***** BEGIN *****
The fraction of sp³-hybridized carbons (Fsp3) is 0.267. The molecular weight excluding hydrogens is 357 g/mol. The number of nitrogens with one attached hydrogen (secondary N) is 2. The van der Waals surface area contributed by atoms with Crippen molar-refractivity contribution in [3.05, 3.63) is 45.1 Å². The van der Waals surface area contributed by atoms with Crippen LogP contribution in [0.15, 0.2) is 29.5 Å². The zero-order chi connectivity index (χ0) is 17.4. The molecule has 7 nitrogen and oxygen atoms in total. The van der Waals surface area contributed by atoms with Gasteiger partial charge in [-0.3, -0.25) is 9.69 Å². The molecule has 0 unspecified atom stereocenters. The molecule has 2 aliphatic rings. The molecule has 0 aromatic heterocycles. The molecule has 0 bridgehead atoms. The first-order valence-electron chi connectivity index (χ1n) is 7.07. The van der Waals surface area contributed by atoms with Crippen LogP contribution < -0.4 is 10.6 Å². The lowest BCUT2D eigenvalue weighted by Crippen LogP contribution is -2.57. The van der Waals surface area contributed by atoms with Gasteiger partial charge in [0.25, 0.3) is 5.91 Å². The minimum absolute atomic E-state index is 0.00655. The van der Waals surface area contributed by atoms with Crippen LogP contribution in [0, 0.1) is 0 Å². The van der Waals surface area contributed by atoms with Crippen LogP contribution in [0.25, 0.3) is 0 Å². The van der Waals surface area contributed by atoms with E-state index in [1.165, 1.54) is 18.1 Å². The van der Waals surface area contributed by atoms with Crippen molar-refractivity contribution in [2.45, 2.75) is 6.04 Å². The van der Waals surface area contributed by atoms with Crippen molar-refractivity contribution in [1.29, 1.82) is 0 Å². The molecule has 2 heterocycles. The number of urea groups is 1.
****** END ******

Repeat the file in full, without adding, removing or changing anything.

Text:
The fraction of sp³-hybridized carbons (Fsp3) is 0.267. The molecular weight excluding hydrogens is 357 g/mol. The number of nitrogens with one attached hydrogen (secondary N) is 2. The van der Waals surface area contributed by atoms with Crippen molar-refractivity contribution in [3.05, 3.63) is 45.1 Å². The van der Waals surface area contributed by atoms with Crippen LogP contribution in [0.15, 0.2) is 29.5 Å². The zero-order chi connectivity index (χ0) is 17.4. The molecule has 7 nitrogen and oxygen atoms in total. The van der Waals surface area contributed by atoms with Gasteiger partial charge in [-0.3, -0.25) is 9.69 Å². The molecule has 0 unspecified atom stereocenters. The molecule has 2 aliphatic rings. The molecule has 0 aromatic heterocycles. The molecule has 0 bridgehead atoms. The first-order valence-electron chi connectivity index (χ1n) is 7.07. The van der Waals surface area contributed by atoms with Crippen LogP contribution < -0.4 is 10.6 Å². The lowest BCUT2D eigenvalue weighted by Crippen LogP contribution is -2.57. The van der Waals surface area contributed by atoms with Gasteiger partial charge in [0.25, 0.3) is 5.91 Å². The minimum absolute atomic E-state index is 0.00655. The van der Waals surface area contributed by atoms with Crippen LogP contribution in [0, 0.1) is 0 Å². The van der Waals surface area contributed by atoms with Crippen LogP contribution in [0.25, 0.3) is 0 Å². The van der Waals surface area contributed by atoms with E-state index in [1.165, 1.54) is 18.1 Å². The van der Waals surface area contributed by atoms with Crippen molar-refractivity contribution in [2.45, 2.75) is 6.04 Å². The van der Waals surface area contributed by atoms with Crippen molar-refractivity contribution in [1.29, 1.82) is 0 Å². The molecule has 2 heterocycles. The number of urea groups is 1.